One main thing you might want to do is to plot functions (for instance, if you didn't have a graphing calculator, or if you realized that they are very wimpy). The syntax is pretty simple, and you can reuse the same cell as often as you like.

There's a few things to note about this syntax.
You can think of it the whole syntax like a big function.
Try plotting $x^3+\frac{1}{x}$ between $x=1$ and $x=2$ in the next cell, which is currently empty.

You'll notice that Sage doesn't try to tell you how far you want to zoom, and (appropriately) shows the very high asymptotes. You can use some socalled "keywords" to try to see this closerup. Try typing in "plot(x^3+1/x,(x,1,2),ymin=10,ymax=10)" instead, to keep the vertical frame from $10$ to $10$.
Naturally, you won't always have nice spots to do things. You might want to put math in between other math, for instance.
As you can see in the picture, when you have the cursor just above a math cell, a thin blue line appears. Clicking while your cursor in in the blue line will cause another math cell to appear above the current cell.
Try this anywhere you want to on the worksheet, and calculate $2+4$ (or something more interesting, if you want).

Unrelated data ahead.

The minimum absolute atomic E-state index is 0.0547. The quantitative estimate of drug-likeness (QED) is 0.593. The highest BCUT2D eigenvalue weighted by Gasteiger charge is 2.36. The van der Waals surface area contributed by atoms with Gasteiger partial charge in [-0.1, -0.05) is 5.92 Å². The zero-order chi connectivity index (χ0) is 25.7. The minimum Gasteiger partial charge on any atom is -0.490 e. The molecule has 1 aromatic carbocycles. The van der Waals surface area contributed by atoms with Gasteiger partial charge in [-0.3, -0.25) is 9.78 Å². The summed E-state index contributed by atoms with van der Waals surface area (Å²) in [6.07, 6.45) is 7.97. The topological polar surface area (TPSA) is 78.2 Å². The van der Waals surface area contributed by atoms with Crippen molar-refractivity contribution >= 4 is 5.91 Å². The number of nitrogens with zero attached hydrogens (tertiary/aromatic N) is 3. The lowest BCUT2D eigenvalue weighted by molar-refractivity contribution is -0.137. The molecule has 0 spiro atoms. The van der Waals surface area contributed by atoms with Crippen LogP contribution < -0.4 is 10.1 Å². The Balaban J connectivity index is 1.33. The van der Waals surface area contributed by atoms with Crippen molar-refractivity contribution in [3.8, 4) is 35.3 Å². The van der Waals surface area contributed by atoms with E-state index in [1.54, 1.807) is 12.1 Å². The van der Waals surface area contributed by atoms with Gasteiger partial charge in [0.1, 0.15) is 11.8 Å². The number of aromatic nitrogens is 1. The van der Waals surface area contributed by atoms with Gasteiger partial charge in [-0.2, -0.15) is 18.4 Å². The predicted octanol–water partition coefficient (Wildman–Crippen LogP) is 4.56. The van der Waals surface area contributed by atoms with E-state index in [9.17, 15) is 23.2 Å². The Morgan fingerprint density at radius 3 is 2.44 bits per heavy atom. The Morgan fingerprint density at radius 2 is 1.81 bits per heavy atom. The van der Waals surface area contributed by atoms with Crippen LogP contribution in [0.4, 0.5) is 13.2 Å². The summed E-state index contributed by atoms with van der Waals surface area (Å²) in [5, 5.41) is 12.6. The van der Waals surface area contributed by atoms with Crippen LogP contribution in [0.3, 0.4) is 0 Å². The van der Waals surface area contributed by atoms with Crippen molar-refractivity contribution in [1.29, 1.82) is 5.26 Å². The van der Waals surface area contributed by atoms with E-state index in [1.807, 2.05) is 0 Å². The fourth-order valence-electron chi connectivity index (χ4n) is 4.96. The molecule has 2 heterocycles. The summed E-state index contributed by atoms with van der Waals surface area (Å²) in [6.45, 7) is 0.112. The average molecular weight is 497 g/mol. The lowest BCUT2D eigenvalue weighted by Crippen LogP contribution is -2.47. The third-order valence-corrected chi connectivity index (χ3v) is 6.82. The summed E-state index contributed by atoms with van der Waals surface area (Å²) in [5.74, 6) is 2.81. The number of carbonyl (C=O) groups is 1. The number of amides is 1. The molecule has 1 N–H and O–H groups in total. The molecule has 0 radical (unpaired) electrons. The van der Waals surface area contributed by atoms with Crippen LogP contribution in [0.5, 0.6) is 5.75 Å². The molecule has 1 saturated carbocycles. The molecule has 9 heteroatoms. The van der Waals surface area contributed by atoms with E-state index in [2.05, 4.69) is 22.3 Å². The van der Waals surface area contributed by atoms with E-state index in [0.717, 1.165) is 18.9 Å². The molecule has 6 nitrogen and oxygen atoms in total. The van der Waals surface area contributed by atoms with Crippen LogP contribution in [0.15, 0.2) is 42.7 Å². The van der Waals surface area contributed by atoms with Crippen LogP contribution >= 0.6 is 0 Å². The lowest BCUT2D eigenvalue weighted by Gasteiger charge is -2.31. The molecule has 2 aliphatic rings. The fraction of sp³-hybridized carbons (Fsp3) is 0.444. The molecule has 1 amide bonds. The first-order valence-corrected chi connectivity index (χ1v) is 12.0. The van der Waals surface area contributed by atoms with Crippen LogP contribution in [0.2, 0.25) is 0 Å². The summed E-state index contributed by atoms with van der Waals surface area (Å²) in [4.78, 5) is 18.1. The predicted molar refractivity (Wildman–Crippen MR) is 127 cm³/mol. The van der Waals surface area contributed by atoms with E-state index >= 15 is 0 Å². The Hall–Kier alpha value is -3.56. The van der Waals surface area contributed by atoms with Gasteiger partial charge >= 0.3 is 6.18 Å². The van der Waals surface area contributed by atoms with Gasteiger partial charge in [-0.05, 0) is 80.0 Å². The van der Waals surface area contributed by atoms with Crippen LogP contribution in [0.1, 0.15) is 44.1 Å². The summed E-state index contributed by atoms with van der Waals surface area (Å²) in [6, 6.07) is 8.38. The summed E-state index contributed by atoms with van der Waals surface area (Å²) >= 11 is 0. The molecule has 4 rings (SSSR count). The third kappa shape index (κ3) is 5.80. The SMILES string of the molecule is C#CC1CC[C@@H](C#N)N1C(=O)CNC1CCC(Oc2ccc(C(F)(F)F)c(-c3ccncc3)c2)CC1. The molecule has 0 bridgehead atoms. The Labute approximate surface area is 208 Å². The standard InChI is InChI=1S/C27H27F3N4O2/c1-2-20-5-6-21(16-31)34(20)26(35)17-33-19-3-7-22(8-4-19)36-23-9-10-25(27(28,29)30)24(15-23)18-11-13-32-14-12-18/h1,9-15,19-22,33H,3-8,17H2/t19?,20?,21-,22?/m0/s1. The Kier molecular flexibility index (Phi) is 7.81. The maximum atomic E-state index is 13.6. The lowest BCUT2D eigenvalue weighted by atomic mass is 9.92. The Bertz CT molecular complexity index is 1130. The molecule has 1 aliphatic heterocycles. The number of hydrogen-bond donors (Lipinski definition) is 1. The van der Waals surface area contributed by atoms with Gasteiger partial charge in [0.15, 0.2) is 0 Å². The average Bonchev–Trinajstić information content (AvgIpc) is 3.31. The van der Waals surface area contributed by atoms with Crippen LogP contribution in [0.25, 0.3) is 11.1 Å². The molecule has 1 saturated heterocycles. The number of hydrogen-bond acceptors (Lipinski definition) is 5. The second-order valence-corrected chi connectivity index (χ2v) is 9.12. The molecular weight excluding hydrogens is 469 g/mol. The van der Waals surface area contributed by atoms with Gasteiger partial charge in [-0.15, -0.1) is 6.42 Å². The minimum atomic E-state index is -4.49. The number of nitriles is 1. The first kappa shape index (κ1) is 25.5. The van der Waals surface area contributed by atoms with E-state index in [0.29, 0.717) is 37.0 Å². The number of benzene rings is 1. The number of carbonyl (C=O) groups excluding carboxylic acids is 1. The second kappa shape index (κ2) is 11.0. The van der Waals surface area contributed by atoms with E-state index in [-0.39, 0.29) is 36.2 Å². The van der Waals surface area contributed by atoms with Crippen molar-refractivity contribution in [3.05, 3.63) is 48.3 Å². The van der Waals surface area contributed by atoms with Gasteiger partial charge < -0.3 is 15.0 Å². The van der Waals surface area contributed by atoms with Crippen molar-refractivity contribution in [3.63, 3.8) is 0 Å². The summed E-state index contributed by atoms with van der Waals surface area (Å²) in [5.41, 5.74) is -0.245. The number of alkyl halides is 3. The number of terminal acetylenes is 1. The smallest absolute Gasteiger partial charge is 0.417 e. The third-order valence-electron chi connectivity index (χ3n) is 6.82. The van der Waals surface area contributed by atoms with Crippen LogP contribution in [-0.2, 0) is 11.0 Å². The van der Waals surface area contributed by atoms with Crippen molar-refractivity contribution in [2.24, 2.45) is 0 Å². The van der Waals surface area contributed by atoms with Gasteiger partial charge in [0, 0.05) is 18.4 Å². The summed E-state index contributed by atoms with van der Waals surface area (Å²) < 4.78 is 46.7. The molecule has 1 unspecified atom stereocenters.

Incidentally, if you want to put text in the page, look for the same blue line, but hold down "Shift" while you click (we call this "ShiftClick"). A nice fully featured editor will pop up. Or, take some existing text and doubleclick on it!
One of the most important things we can do in math is create new functions.
In the following cell, I've typed $f(x)=\sin(x^3)$, which assigns the name $f$ to that function. Then I plotted $f$ between $2$ and $5$.

Notice that I can just type $f$ in the plot command to do this.
There are lots of things I can do with this. One thing we often do in calculus, for instance, is to compare two related functions. If I wanted to compare this with $f(x2)$, I would just plot this, like below.

Or I might want to use different endpoints  it's up to you.
There are two interesting ways to compare the two plots. I can put both functions together, inside of square brackets $[f(x2),f]$:

Or I can add the plots themselves with the $+$ symbol. First, I'll assign them both to variables  to names in the computer program. In the second plot, I've added some cool options, so that they look different.

Now, to show them both, I just add them.

Well, there is lots more math to do. All we've really seen are how to plot basic functions and do some arithmetic and function evaluation. The rest of this worksheet is intended to help you find out more; it assumes that the rest of the worksheet is done in a classroom environment.